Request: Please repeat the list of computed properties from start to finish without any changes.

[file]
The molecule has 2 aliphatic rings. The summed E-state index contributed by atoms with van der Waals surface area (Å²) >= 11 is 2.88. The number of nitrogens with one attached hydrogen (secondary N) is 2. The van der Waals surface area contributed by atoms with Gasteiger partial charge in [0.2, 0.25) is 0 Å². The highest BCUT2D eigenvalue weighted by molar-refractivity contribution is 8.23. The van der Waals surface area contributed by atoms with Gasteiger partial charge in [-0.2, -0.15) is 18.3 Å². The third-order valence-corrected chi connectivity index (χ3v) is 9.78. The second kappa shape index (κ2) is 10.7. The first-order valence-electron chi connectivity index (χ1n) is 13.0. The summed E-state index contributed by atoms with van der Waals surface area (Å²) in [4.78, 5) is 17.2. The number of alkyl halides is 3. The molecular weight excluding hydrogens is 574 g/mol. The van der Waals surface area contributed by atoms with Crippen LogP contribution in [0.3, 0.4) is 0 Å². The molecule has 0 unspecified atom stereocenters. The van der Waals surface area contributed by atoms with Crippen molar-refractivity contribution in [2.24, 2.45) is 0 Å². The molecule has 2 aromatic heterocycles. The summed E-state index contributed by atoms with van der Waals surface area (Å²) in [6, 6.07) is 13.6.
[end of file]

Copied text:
The molecule has 2 aliphatic rings. The summed E-state index contributed by atoms with van der Waals surface area (Å²) >= 11 is 2.88. The number of nitrogens with one attached hydrogen (secondary N) is 2. The van der Waals surface area contributed by atoms with Gasteiger partial charge in [0.2, 0.25) is 0 Å². The highest BCUT2D eigenvalue weighted by molar-refractivity contribution is 8.23. The van der Waals surface area contributed by atoms with Gasteiger partial charge in [-0.2, -0.15) is 18.3 Å². The third-order valence-corrected chi connectivity index (χ3v) is 9.78. The second kappa shape index (κ2) is 10.7. The first-order valence-electron chi connectivity index (χ1n) is 13.0. The summed E-state index contributed by atoms with van der Waals surface area (Å²) in [4.78, 5) is 17.2. The number of alkyl halides is 3. The molecular weight excluding hydrogens is 574 g/mol. The van der Waals surface area contributed by atoms with Crippen LogP contribution in [0.3, 0.4) is 0 Å². The molecule has 0 unspecified atom stereocenters. The van der Waals surface area contributed by atoms with Crippen molar-refractivity contribution in [2.24, 2.45) is 0 Å². The molecule has 2 aromatic heterocycles. The summed E-state index contributed by atoms with van der Waals surface area (Å²) in [6, 6.07) is 13.6.